INSIGHT-Desperate for taxes, Puerto Rico tries to get grip on underground economy
By Luciana Lopez
LARES, Puerto Rico, April 9 (Reuters) - Mattress maker Angel Lopez is both a problem and an opportunity for the Puerto Rican government.
His one-man business works off the books as part of a vast underground economy, which doesn't directly pay into the treasury's coffers and is a major headache for an impoverished island that is $70 billion in debt.
But Lopez has dreams the island's leadership is eager to foster. He wants to open a small factory, hire a few people and register with the town of Lares - as long as the taxes and fees from going above board don't choke off his business.
The Lopez dilemma is playing out across Puerto Rico, which is a U.S. territory in the Caribbean. From the western mountain town of Lares to the capital San Juan, officials are wrestling with how to bring the underground economy out of the shadows and onto the tax rolls without creating such an onerous financial burden that thousands of small and medium businesses can't survive.
More than a quarter of the island's economy is informal, some studies say, from large companies evading taxes to individuals selling items for cash at roadside stands. But estimates vary widely because the activity can be so hard to track.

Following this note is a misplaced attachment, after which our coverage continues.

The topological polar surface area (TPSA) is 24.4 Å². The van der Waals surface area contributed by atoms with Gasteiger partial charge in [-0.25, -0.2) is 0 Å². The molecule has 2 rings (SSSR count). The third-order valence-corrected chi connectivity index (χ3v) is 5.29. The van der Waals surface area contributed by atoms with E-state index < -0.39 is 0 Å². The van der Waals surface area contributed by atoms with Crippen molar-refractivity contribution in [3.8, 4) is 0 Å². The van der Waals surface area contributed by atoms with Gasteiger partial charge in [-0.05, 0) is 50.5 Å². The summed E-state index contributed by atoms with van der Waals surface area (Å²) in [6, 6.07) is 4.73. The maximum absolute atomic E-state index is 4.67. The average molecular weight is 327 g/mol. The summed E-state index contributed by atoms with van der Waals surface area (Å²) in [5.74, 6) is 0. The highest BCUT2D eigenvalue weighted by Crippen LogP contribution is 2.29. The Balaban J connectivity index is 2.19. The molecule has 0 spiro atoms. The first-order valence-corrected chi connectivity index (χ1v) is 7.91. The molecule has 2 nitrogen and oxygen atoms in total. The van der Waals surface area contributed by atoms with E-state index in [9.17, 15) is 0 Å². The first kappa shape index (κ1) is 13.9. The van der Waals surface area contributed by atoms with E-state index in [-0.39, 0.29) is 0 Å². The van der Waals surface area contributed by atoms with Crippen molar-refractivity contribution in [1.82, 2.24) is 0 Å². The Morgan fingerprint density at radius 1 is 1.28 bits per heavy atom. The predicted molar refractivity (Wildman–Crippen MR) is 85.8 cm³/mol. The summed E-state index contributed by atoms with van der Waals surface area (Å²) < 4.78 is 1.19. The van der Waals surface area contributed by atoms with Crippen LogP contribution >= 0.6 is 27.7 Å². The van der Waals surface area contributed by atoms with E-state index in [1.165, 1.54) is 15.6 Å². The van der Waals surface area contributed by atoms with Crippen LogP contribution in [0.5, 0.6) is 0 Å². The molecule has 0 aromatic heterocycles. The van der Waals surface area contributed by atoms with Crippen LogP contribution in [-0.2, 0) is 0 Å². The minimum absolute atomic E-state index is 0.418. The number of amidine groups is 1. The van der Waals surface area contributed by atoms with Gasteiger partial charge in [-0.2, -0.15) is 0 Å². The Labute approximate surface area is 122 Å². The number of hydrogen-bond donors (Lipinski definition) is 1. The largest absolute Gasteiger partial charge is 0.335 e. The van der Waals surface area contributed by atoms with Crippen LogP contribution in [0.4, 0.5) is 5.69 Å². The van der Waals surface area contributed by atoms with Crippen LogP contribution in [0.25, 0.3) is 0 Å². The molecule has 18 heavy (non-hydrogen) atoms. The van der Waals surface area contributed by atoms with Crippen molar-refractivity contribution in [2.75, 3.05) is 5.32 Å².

While not new, the problem has become urgent of late. The government desperately needs to find new revenue to bolster a budget full of holes and turn around an economy now eight years in recession. It is scrambling to avoid a painful debt restructuring some view as almost inevitable.
Last month's $3.5 billion bond sale bought the island some time, but precious little else, with fundamental worries about its shrinking economy still unsolved.
"The government here, they want you to pay here, pay City Hall, pay the Hacienda," said Lopez, referring to the local name for the island's Treasury department. Continuación...